Last summer while I was furloughed from my job, I undertook what has become a quintessential American task: the cleaning out of a storage unit.
There are few things in this country anymore that scream bald eagles and apple pie quite like paying a company an ungodly sum of money every month for a 20x10 locker to store a bunch of stuff you haven’t needed in a long time (and will actually never need again), but can’t bring yourself to part with.
I sifted through cardboard boxes, 30-gallon trash bags, broken furniture, and old sports equipment. Among that trash, though, I did stumble upon one piece of treasure: a bicycle.
I haven’t owned a bike since I got my driver’s license in 1996, and to this day I’m not entirely certain where the one in the storage unit came from, but when I saw it I got excited. Like baking bread (which I didn’t do) and growing facial hair (which I absolutely did do), riding a bike became a symbol of quarantine life in the pandemic.
This one very clearly had not been used in years, so I took it to the local cycle shop, had them give it a restoration treatment, and spent a week waiting, researching, and plotting out my first ride. It turns out, I found, that the area I live in will not be mistaken for a biking utopia anytime soon.
Had I not found that bike in the storage unit, I don’t know that I would have noticed how lacking the active transportation infrastructure is in my town (and it’s actually much better than most of the surrounding towns).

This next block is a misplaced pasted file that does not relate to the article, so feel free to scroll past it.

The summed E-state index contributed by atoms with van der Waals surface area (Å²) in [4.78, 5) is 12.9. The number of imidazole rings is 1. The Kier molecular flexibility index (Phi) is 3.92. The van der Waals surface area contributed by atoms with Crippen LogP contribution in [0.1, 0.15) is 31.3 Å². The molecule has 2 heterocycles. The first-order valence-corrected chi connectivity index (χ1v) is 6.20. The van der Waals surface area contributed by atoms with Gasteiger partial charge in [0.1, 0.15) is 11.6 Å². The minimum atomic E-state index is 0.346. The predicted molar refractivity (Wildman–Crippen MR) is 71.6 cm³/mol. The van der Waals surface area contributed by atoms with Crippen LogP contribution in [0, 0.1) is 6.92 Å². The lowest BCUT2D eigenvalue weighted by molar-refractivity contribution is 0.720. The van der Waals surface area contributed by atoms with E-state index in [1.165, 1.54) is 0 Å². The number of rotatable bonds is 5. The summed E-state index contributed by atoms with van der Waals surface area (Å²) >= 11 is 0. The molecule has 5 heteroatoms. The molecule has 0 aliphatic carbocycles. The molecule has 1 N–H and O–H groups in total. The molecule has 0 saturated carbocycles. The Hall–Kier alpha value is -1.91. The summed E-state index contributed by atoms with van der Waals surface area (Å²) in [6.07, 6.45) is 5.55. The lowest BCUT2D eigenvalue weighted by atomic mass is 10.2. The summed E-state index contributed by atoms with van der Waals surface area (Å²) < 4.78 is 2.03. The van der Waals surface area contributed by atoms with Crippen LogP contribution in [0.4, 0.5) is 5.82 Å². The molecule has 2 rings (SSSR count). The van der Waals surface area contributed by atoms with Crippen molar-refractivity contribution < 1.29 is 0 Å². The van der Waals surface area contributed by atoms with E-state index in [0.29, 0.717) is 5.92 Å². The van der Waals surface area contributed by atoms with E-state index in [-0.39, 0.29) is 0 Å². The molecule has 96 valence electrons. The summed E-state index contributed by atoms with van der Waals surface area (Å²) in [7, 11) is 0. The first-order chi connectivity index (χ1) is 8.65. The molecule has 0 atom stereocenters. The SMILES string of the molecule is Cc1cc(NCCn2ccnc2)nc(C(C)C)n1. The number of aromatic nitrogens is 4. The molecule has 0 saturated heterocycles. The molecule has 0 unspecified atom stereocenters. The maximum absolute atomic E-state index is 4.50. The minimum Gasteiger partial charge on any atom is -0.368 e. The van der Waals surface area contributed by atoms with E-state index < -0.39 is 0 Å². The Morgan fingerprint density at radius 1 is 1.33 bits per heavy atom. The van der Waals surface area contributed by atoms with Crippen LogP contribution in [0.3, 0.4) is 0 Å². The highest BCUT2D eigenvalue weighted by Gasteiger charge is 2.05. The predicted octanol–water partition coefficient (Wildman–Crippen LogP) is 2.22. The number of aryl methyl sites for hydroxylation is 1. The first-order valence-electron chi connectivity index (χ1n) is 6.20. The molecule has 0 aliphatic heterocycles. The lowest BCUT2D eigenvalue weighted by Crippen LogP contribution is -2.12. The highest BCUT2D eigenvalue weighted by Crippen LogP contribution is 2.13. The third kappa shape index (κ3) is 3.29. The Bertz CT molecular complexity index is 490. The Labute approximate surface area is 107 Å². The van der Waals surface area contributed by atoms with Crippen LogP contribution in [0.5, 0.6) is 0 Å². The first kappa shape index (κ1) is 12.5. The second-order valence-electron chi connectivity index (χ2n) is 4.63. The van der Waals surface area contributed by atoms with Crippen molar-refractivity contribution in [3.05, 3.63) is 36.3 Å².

In much the same way, if I hadn’t seen a Twitter thread, I would not have been introduced to Carmel, Indiana, and the shift in perspective that its leaders used to develop one of the most extensive - and beautiful - active transportation systems in the United States.
Alternatives to the automobile are having a moment in urbanist discourse, it seems. The benefits are readily apparent in the realms of public health, social equity, and local economic vitality. But we need to embrace them as a viable means of transportation, not simply as recreation or a hobby, to deliver the full effect of those benefits.
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Something I wrote, and;
A few things I read, watched, or learned that I found value in and think are worth sharing.
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Something I wrote
Representative line from the piece: “Instead of treating a bike trail as purely recreational, the city started to treat it like they would a road. Bikes, just like cars, seen as a means of transportation.”
Some Things Worth Checking Out
“Ultimately the best, most proven way to curb speeding, and thereby create streets that are platforms for congregating and value-generating activity, is to use design,” wrote Daniel Herriges in this 2020 article for Strong Towns.
If we want our cities to grow, we should make building things easy. If we want them to stagnate, we should keep doing what we’re doing:
Phoenix Coffee in Cleveland transitioned from a traditional business to a worker-owned cooperative during the pandemic, as Belt Magazine reports. This is part of a growing trend across the Rust Belt amid declining union power and increasingly predatory employment practices by large corporations.
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